Wow, that was reactionary. I'm not trying to discourage or embarrass anyone. My personal opinion is that the book is too dumbed down. It goes into the material way to slowly which makes it more difficult for me to stay focused on. That may not be other people's experience but I'm pretty sure some would agree. It's a matter of preference and I think I should be able to state mine without it being such a big deal.


Well, here you are defending the way you expressed your personal reaction to the book. Your reaction itself is of course fine. -But earlier you expressed your reaction to the book as if your particular experience of it were an absolute truth. Obviously (to both of us I have no doubt), the book is not anything in absolute terms, but you did not put it that way in your original comment. The original statement says flatly the book is "too dumbed down." This puts an implicit value judgement on anyone who might like this style of exposition. And a new learner is often _vulnerable_. So thank you for returning to clarify here.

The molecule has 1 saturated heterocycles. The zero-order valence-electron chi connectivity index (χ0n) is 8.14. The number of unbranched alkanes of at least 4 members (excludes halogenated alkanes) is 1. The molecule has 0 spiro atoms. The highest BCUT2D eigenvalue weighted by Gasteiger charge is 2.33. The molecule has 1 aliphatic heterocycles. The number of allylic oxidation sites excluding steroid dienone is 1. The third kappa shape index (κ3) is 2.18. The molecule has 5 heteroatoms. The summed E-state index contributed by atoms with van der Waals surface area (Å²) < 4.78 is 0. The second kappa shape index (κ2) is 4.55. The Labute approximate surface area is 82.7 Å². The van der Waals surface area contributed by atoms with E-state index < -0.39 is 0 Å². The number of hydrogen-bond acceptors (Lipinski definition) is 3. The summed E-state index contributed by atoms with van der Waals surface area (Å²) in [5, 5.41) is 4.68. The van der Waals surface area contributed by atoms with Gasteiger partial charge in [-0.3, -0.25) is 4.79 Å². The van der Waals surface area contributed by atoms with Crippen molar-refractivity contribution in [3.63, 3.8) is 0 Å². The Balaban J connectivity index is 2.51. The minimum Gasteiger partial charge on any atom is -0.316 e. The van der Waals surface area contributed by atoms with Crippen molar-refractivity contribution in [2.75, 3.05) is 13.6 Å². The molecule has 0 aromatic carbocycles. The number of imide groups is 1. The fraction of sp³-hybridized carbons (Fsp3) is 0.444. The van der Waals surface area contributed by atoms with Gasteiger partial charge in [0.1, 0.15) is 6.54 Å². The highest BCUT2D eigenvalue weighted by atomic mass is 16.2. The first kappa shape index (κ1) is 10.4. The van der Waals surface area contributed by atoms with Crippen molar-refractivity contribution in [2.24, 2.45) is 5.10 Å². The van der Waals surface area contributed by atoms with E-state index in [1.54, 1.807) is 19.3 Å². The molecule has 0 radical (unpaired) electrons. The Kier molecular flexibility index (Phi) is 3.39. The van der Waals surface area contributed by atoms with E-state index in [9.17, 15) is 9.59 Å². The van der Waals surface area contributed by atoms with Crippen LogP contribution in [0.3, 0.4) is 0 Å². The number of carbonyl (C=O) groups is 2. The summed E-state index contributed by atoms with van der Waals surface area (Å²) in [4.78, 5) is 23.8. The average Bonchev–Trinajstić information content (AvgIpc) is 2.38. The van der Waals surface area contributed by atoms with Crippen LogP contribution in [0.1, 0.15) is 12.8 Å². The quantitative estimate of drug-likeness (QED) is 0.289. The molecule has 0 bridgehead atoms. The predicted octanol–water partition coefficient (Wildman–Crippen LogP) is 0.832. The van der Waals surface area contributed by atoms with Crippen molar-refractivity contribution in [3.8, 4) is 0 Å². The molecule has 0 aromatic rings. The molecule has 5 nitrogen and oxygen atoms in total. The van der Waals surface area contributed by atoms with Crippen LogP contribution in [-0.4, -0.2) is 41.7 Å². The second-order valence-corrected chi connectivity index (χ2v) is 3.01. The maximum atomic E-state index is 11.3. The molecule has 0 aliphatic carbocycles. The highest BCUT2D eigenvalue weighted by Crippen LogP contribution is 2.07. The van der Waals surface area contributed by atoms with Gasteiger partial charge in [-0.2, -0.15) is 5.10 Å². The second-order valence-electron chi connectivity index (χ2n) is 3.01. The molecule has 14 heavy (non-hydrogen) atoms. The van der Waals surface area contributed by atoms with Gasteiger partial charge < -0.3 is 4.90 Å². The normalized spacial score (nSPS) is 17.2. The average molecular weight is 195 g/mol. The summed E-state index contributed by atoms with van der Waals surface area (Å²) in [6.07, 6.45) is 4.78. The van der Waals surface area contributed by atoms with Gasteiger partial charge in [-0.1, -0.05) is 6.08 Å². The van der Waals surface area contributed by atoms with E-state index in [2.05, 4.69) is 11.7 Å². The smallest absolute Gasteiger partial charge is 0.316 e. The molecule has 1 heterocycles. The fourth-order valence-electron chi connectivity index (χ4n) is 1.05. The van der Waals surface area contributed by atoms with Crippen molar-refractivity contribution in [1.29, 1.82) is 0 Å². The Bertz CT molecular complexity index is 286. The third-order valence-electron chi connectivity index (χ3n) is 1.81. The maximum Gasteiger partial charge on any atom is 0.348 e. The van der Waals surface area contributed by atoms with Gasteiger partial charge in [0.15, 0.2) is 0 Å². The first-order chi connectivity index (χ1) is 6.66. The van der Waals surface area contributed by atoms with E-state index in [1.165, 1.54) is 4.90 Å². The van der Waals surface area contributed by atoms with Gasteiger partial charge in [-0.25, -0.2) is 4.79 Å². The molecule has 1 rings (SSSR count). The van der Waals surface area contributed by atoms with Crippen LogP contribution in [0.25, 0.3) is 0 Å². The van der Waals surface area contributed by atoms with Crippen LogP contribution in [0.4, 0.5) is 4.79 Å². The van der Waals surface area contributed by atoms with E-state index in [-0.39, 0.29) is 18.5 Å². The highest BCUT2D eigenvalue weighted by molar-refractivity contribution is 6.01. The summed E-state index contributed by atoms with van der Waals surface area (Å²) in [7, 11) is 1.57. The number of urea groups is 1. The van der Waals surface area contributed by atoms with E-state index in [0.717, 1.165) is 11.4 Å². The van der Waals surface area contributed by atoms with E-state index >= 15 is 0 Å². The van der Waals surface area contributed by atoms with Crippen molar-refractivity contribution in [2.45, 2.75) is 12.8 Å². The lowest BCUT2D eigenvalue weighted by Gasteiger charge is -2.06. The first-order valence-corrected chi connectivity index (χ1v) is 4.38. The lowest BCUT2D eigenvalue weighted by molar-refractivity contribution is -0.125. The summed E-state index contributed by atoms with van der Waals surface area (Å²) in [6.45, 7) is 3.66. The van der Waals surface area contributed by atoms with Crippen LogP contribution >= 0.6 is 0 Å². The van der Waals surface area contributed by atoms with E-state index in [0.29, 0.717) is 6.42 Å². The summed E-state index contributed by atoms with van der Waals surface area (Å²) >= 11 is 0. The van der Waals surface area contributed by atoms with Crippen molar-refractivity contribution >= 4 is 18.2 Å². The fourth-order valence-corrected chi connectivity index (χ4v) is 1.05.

To anyone struggling through calculus for the first time: Use what works! For all we know, Strang himself might of learned from Calculus Made Easy. He'd be in good company if so, though it seems like RPF was rather free with the calc books, if ya know what I mean. (see the other thread)


Did you read it? The book was aimed at school children who would have taken the then British matriculation. I don't think they are the target audience for Strang's book.


British matriculation is entry to university, no?


It's not a matter of dumbing down. One is classic university-level treatment, the other tries to get you up-and-running as quickly as possible.


Are you just basing that on the title, or have you actually spent some time with it?


The OP website recommend Strang's Calculus as a second text.

Please don't insult people earlier in their education than you with slurs like "dumbed down". Education is not a competition, you don't need to elevate yourself by calling others inferior.